Skip to main content


Showing posts from October, 2017

The Quiet American - By Graham Greene- Book Review

Writer: Graham Greene Genre: Fiction, Classis Rating: Must Read Every writer has a story to tell. It is all about a story which finds its way to the paper. We all tell stories. What makes a story well-told and great, to my mind, is the connect the writer establishes between the story and the environment which sets the context of the story. Once we understand the world in which the story unravels, we are immediately hooked to it. In a subtle view, the writer sets the context which helps the reader learn the micro as well as macro contexts of the story. A great story like Stendhal's Red and Black is not only the story of the protagonist, but it also narrates the French revolution, the sudden absence of Napoleon from the french world within which the protagonist falls in love and out of it. 

The Quiet American by Graham Greene is one such exceptionally told story which contextualizes the murder of an idealist, tentatively a propagandist, American, Alden Pyle in Vietnam, struggling betwee…

Women in Vedas - The Fake Story of Sati Pratha

Biggest problem which Hinduism faces when it is being evaluated through the western prism of Abrahamic faith . I was watching a speech by Sadhguru where he mentioned a very critical defining feature of Hinduism. He says, unlike Western faiths, Hinduism did not place anyone at a pedestal where questions would not reach. Forget the Prophets and Masters, even Gods were received with affection and a list of questions. Nothing was ever beyond debate in Hinduism, not even Gods. This very nature of Hinduism has often been cause of concern and confusion for Western thinkers, troubled by a religion, which is seeped so deep into our culture of exploration of truth through investigation and examination. When the western scholars approach the Vedic Indian wisdom, oftentimes their approach itself is based on the assumption that they are approaching a civilization, a religion which is inferior to theirs. This makes it hard for them to accept a society which was an intellectually flourishing society…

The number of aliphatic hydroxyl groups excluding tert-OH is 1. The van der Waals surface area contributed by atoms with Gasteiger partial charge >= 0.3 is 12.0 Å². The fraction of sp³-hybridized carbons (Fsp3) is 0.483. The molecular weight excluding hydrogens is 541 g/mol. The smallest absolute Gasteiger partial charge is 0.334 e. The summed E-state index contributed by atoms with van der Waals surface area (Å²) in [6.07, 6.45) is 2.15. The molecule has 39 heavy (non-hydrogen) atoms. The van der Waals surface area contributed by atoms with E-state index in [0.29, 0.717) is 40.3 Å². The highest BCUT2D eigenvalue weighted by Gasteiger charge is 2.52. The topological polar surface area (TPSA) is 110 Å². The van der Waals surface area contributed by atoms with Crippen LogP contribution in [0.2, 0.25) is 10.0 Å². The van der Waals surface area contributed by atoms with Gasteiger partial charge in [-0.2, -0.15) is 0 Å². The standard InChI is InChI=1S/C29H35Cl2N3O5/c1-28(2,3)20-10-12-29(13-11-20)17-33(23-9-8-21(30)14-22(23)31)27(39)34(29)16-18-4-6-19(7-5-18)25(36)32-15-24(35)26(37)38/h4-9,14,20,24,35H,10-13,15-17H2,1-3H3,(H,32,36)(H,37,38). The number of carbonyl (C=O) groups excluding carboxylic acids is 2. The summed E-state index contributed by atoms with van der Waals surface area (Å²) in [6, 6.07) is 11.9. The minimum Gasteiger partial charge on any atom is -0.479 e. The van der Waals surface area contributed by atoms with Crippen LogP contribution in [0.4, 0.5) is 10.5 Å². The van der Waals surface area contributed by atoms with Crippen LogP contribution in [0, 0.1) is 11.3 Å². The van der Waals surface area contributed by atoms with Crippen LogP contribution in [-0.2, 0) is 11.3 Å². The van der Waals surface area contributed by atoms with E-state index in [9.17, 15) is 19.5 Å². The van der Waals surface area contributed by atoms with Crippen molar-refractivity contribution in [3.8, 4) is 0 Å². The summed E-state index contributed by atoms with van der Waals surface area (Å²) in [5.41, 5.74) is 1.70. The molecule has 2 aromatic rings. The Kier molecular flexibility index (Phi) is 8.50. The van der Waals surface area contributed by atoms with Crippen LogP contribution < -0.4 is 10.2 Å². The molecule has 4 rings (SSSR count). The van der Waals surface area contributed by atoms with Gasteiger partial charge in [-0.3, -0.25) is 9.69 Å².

The Grand Game of Shaming the Sanatana

Ever sat down in the dark of the night besides vast and violent river Ganga and watched a lonely earthen lamp floating its way into oblivion? When I look at the way world has changed in the recent centuries, and two leading younger religions overwhelmed the globe, I often feel, India as that singular, silent lamp floating amid turbulent waves in a hostile world. When I look at the way things happen all around, makes me believe even more on that. 
We mostly look at the small, mischievous gestures and wave it off as routine impertinence of the intellectual elites. But the meanings often are deeper and the game, much bigger. We always think a small piece does not matter, a little giveaway here and there, after all, life is but a criss-cross of well-meaning mutual compromises. But what we miss is the key term- mutual. Unless it is mutual, it is not compromise, it is subjugation, even if it means yielding an inch. That is what Five villages meant for the Pandavas in The Mahabharata. The fiv…

India, That is Bharat- Part 4- Vedic Chronolgy

(This is the 4th Part in the Series after:

Part 1- Geographical Formation of India - Read Here
Part 2- The formation of Rig Vedic India- Read Here
Part 3- The vedas - Read Here )

The Chronology of Vedic India
We now try to establish the chronology of the formation of the Vedic World. Historians lament that the Vedic Indians were terrible in keeping the records (as against the Egyptians and Greeks). The reason behind this could be a very long history before the establishment of proper monarchies wherein the Monarchs might be interesting in keeping their histories, real or invented, preserved for the posterity. Another reason could be the inherent nature of Vedic thought, which was more concerned with spiritual exploration and search, than about empire building. The affiliations of later scholars also did not help much. Christian scholars found it hard to accept a world before Genesis, which was around 4500 BC. Communist scholars, which India had post-independence, had their own agenda in de…